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Dem Memo: Mislead Your Constituents About 'Doc Fix' So as Not to Ruin Our Budget Talking Points (Update: Politico Withdraws Memo to Verify)

1:55 PM, Mar 19, 2010 • By MARY KATHARINE HAM
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Update: Here is the Democrat denial on this memo, and the Politico withdrawal notice. Let's hope someone wasn't freelancing fake memos around the Hill. Or worse, had some direction to do so. It would be ever so unhelpful if, in highlighting Dems' budget tricks, Republicans get caught in a ridiculous trick of their own. No named Democrats or aides aren't denying the memo yet. My guess is folks on both sides are less sure where it came from than the original report suggested, and they're scrambling to figure it out now. Will update when I hear more.

Dem Memo: Mislead Your Constituents About 'Doc Fix' So as Not to Ruin Our Budget Talking Points (Update: Politico Withdraws Memo to Verify)

Anyone following health care and its attendant budget gimmickry knows that something called the "doc fix" was removed from the health-care bill last year because its price tag—between $200 and $400 billion— shattered Democrats' claims of deficit reduction and put the total CBO score over $1 trillion, which was not deemed politically palatable.

That doesn't mean it's gone, of course. The "doc fix" will always be with us, and has remained with us throughout the year, simply passed by the House as a separate bill to keep its icky cost out of the health care CBO scores.

One of the American Medical Association's top priorities is the "doc fix," which would prevent cuts being made to Medicare payments, but it is supporting this version of the bill even though the "doc fix" is left out. Curious, no?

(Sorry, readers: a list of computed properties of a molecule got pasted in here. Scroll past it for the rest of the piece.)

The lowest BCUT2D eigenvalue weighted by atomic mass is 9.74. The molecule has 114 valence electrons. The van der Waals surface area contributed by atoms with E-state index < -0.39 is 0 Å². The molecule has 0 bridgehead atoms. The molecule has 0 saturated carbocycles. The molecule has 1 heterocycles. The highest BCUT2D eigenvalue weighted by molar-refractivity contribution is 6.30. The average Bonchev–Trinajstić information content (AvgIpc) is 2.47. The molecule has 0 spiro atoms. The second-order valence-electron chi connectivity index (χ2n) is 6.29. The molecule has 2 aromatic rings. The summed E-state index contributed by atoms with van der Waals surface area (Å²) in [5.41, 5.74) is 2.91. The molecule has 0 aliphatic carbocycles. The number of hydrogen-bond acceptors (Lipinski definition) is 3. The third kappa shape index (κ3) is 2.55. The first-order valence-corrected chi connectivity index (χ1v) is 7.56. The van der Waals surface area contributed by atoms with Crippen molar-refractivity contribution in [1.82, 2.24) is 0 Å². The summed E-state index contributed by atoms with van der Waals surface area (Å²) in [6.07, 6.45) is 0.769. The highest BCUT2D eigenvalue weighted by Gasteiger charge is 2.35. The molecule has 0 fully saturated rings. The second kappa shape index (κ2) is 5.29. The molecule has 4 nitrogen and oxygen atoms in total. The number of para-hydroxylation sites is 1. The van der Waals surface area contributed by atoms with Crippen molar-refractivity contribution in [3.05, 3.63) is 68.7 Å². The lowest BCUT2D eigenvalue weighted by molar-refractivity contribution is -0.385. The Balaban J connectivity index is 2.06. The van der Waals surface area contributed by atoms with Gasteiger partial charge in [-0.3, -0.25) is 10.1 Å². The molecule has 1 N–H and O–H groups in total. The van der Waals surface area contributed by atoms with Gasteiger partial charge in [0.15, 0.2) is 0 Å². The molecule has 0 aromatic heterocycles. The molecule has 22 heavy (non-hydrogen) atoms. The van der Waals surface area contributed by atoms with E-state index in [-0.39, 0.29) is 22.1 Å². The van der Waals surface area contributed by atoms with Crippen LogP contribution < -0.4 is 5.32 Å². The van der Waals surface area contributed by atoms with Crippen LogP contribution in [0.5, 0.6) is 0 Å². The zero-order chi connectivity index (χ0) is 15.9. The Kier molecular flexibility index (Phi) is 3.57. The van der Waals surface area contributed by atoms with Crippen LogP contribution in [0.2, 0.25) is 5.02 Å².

Democrats are planning to introduce legislation later this spring that would permanently repeal annual Medicare cuts to doctors, but are warning lawmakers not to talk about it for fear that it will complicate their push to pass comprehensive health reform...

The group is working behind the scenes with Democratic leadership and the White House to fix the cuts later this year.

The Democratic memo, in full, is here. Update: Democrats are crying "hoax"on the memo, first published at Politico. Quoted aides are all unnamed:

"We have checked with every Democratic office, no one has ever seen it. It did not come out of a Democratic office," the aide said, adding that media outlets printing the memo have not checked with leadership offices if the memo is authentic. A second Democratic leadership aide confirmed the memo was not sent by the Democrats. A third Democratic aide also said the memo is fake, citing the "draft" stamp and saying no one uses such things.

"If this were a Democratic communications person who wrote this, they should be fired, because this looks like Republican talking points," the third Democratic aide told TPMDC.

The language used in it is quite clear:

As most health staff knows, Leadership and the White House are working with the AMA to rally physicians support for a full SGR repeal later this spring.  However, both health and communications staff should understand that we do not want that policy discussed at this time, lest I [sic] complicate the last critical push for health reform.

And, further, representatives should not get into CBO details, lest smart constituents catch them in the "doc fix" trickery afoot:

The inclusion of a full SGR repeal would undermine the reform’s budget neutrality.  So, again, do not allow yourself (or your boss) to get into a discussion of the details of CBO scores and textual narrative.  Instead, focus only on the deficit reduction and number of Americans covered.

The Washington Post is calling nonsense on the numbers and assumptions Dems gave the CBO:

But perhaps the biggest risk that could cause the budget impact to diverge from the CBO estimates comes from Congress. The estimates assume that the legislation plays out as written over the coming decade, which would mean reining in the growth of payments to doctors and hospitals and implementing a tax on high-cost health insurance plans.

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